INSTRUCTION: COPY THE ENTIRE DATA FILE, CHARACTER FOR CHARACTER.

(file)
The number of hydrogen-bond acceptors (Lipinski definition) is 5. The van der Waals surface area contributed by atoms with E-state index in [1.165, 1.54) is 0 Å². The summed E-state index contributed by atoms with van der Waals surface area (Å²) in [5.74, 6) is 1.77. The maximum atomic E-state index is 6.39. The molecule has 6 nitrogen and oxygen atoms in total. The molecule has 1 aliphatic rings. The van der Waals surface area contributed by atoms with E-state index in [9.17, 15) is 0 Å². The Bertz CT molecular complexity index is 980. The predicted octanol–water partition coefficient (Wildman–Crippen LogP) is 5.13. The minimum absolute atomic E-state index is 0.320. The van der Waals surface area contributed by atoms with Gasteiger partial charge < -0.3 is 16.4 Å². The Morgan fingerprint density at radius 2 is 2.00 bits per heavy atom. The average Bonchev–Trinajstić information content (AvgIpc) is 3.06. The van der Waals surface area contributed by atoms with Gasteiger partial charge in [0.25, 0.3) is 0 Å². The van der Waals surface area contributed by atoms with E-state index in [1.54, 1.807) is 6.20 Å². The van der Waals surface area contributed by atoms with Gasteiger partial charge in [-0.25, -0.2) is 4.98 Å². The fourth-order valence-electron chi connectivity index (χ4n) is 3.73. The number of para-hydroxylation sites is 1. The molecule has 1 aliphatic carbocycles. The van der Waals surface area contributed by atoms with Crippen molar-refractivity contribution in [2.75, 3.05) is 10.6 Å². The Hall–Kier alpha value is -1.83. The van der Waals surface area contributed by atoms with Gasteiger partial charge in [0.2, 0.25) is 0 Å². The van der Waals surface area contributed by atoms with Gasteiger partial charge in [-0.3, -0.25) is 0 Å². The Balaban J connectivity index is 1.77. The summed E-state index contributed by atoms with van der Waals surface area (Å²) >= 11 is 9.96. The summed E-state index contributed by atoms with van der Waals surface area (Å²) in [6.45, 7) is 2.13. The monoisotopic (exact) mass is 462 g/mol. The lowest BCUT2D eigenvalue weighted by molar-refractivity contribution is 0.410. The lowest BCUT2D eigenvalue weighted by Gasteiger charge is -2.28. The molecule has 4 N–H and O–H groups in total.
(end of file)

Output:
The number of hydrogen-bond acceptors (Lipinski definition) is 5. The van der Waals surface area contributed by atoms with E-state index in [1.165, 1.54) is 0 Å². The summed E-state index contributed by atoms with van der Waals surface area (Å²) in [5.74, 6) is 1.77. The maximum atomic E-state index is 6.39. The molecule has 6 nitrogen and oxygen atoms in total. The molecule has 1 aliphatic rings. The van der Waals surface area contributed by atoms with E-state index in [9.17, 15) is 0 Å². The Bertz CT molecular complexity index is 980. The predicted octanol–water partition coefficient (Wildman–Crippen LogP) is 5.13. The minimum absolute atomic E-state index is 0.320. The van der Waals surface area contributed by atoms with Gasteiger partial charge < -0.3 is 16.4 Å². The Morgan fingerprint density at radius 2 is 2.00 bits per heavy atom. The average Bonchev–Trinajstić information content (AvgIpc) is 3.06. The van der Waals surface area contributed by atoms with Gasteiger partial charge in [0.25, 0.3) is 0 Å². The van der Waals surface area contributed by atoms with E-state index in [1.54, 1.807) is 6.20 Å². The van der Waals surface area contributed by atoms with Gasteiger partial charge in [-0.25, -0.2) is 4.98 Å². The fourth-order valence-electron chi connectivity index (χ4n) is 3.73. The number of para-hydroxylation sites is 1. The molecule has 1 aliphatic carbocycles. The van der Waals surface area contributed by atoms with Crippen molar-refractivity contribution in [2.75, 3.05) is 10.6 Å². The Hall–Kier alpha value is -1.83. The van der Waals surface area contributed by atoms with Gasteiger partial charge in [0.2, 0.25) is 0 Å². The van der Waals surface area contributed by atoms with Gasteiger partial charge in [-0.3, -0.25) is 0 Å². The Balaban J connectivity index is 1.77. The summed E-state index contributed by atoms with van der Waals surface area (Å²) >= 11 is 9.96. The summed E-state index contributed by atoms with van der Waals surface area (Å²) in [6.45, 7) is 2.13. The monoisotopic (exact) mass is 462 g/mol. The lowest BCUT2D eigenvalue weighted by molar-refractivity contribution is 0.410. The lowest BCUT2D eigenvalue weighted by Gasteiger charge is -2.28. The molecule has 4 N–H and O–H groups in total.